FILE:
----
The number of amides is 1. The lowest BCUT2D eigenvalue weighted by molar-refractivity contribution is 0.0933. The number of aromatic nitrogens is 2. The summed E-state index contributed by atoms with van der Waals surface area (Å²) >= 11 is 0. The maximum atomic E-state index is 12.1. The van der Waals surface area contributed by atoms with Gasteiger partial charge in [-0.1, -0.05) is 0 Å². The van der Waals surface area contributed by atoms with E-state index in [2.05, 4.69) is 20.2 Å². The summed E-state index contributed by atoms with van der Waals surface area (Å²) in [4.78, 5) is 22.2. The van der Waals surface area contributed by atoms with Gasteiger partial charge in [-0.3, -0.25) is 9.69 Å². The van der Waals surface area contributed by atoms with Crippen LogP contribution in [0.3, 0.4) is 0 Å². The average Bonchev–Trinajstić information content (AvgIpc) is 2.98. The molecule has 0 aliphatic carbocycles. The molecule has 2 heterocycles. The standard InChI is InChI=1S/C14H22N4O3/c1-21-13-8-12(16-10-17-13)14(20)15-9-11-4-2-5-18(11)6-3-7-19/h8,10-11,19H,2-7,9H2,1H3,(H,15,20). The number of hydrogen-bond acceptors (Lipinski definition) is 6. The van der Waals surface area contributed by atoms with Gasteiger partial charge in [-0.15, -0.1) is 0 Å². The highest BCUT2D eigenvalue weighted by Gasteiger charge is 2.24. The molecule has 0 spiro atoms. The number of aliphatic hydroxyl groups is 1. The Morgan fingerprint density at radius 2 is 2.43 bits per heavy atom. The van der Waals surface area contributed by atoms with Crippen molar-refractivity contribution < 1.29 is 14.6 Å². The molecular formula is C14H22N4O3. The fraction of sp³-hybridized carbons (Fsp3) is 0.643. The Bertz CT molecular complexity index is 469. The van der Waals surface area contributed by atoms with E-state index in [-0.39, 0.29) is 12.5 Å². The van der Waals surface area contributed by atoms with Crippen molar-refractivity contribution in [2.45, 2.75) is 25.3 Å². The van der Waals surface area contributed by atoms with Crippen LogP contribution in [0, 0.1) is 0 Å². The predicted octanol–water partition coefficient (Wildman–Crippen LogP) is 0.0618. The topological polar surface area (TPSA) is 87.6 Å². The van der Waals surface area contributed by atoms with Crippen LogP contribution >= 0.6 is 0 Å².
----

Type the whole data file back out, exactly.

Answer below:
The number of amides is 1. The lowest BCUT2D eigenvalue weighted by molar-refractivity contribution is 0.0933. The number of aromatic nitrogens is 2. The summed E-state index contributed by atoms with van der Waals surface area (Å²) >= 11 is 0. The maximum atomic E-state index is 12.1. The van der Waals surface area contributed by atoms with Gasteiger partial charge in [-0.1, -0.05) is 0 Å². The van der Waals surface area contributed by atoms with E-state index in [2.05, 4.69) is 20.2 Å². The summed E-state index contributed by atoms with van der Waals surface area (Å²) in [4.78, 5) is 22.2. The van der Waals surface area contributed by atoms with Gasteiger partial charge in [-0.3, -0.25) is 9.69 Å². The van der Waals surface area contributed by atoms with Crippen LogP contribution in [0.3, 0.4) is 0 Å². The average Bonchev–Trinajstić information content (AvgIpc) is 2.98. The molecule has 0 aliphatic carbocycles. The molecule has 2 heterocycles. The standard InChI is InChI=1S/C14H22N4O3/c1-21-13-8-12(16-10-17-13)14(20)15-9-11-4-2-5-18(11)6-3-7-19/h8,10-11,19H,2-7,9H2,1H3,(H,15,20). The number of hydrogen-bond acceptors (Lipinski definition) is 6. The van der Waals surface area contributed by atoms with Gasteiger partial charge in [-0.15, -0.1) is 0 Å². The highest BCUT2D eigenvalue weighted by Gasteiger charge is 2.24. The molecule has 0 spiro atoms. The number of aliphatic hydroxyl groups is 1. The Morgan fingerprint density at radius 2 is 2.43 bits per heavy atom. The van der Waals surface area contributed by atoms with Crippen molar-refractivity contribution < 1.29 is 14.6 Å². The molecular formula is C14H22N4O3. The fraction of sp³-hybridized carbons (Fsp3) is 0.643. The Bertz CT molecular complexity index is 469. The van der Waals surface area contributed by atoms with E-state index in [-0.39, 0.29) is 12.5 Å². The van der Waals surface area contributed by atoms with Crippen molar-refractivity contribution in [2.45, 2.75) is 25.3 Å². The van der Waals surface area contributed by atoms with Crippen LogP contribution in [0, 0.1) is 0 Å². The predicted octanol–water partition coefficient (Wildman–Crippen LogP) is 0.0618. The topological polar surface area (TPSA) is 87.6 Å². The van der Waals surface area contributed by atoms with Crippen LogP contribution >= 0.6 is 0 Å².